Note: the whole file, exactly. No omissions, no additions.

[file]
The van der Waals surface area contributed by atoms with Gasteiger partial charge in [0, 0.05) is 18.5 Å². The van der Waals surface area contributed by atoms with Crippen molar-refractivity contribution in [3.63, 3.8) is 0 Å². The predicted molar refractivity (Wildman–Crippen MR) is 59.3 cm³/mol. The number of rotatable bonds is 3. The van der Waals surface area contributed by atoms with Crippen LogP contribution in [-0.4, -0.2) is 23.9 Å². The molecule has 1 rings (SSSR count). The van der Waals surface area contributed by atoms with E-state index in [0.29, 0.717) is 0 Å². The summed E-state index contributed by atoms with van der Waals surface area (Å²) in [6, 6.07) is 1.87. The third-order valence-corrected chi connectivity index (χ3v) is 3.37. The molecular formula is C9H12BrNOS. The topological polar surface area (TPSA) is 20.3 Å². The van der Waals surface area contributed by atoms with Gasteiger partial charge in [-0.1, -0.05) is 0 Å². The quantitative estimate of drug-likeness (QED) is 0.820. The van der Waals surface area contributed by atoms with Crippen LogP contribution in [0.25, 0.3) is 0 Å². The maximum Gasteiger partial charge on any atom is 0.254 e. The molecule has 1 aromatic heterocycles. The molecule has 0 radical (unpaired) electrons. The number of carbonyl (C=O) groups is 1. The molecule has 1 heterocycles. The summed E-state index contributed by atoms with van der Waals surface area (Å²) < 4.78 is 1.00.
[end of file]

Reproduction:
The van der Waals surface area contributed by atoms with Gasteiger partial charge in [0, 0.05) is 18.5 Å². The van der Waals surface area contributed by atoms with Crippen molar-refractivity contribution in [3.63, 3.8) is 0 Å². The predicted molar refractivity (Wildman–Crippen MR) is 59.3 cm³/mol. The number of rotatable bonds is 3. The van der Waals surface area contributed by atoms with Crippen LogP contribution in [-0.4, -0.2) is 23.9 Å². The molecule has 1 rings (SSSR count). The van der Waals surface area contributed by atoms with E-state index in [0.29, 0.717) is 0 Å². The summed E-state index contributed by atoms with van der Waals surface area (Å²) in [6, 6.07) is 1.87. The third-order valence-corrected chi connectivity index (χ3v) is 3.37. The molecular formula is C9H12BrNOS. The topological polar surface area (TPSA) is 20.3 Å². The van der Waals surface area contributed by atoms with Gasteiger partial charge in [-0.1, -0.05) is 0 Å². The quantitative estimate of drug-likeness (QED) is 0.820. The van der Waals surface area contributed by atoms with Crippen LogP contribution in [0.25, 0.3) is 0 Å². The maximum Gasteiger partial charge on any atom is 0.254 e. The molecule has 1 aromatic heterocycles. The molecule has 0 radical (unpaired) electrons. The number of carbonyl (C=O) groups is 1. The molecule has 1 heterocycles. The summed E-state index contributed by atoms with van der Waals surface area (Å²) < 4.78 is 1.00.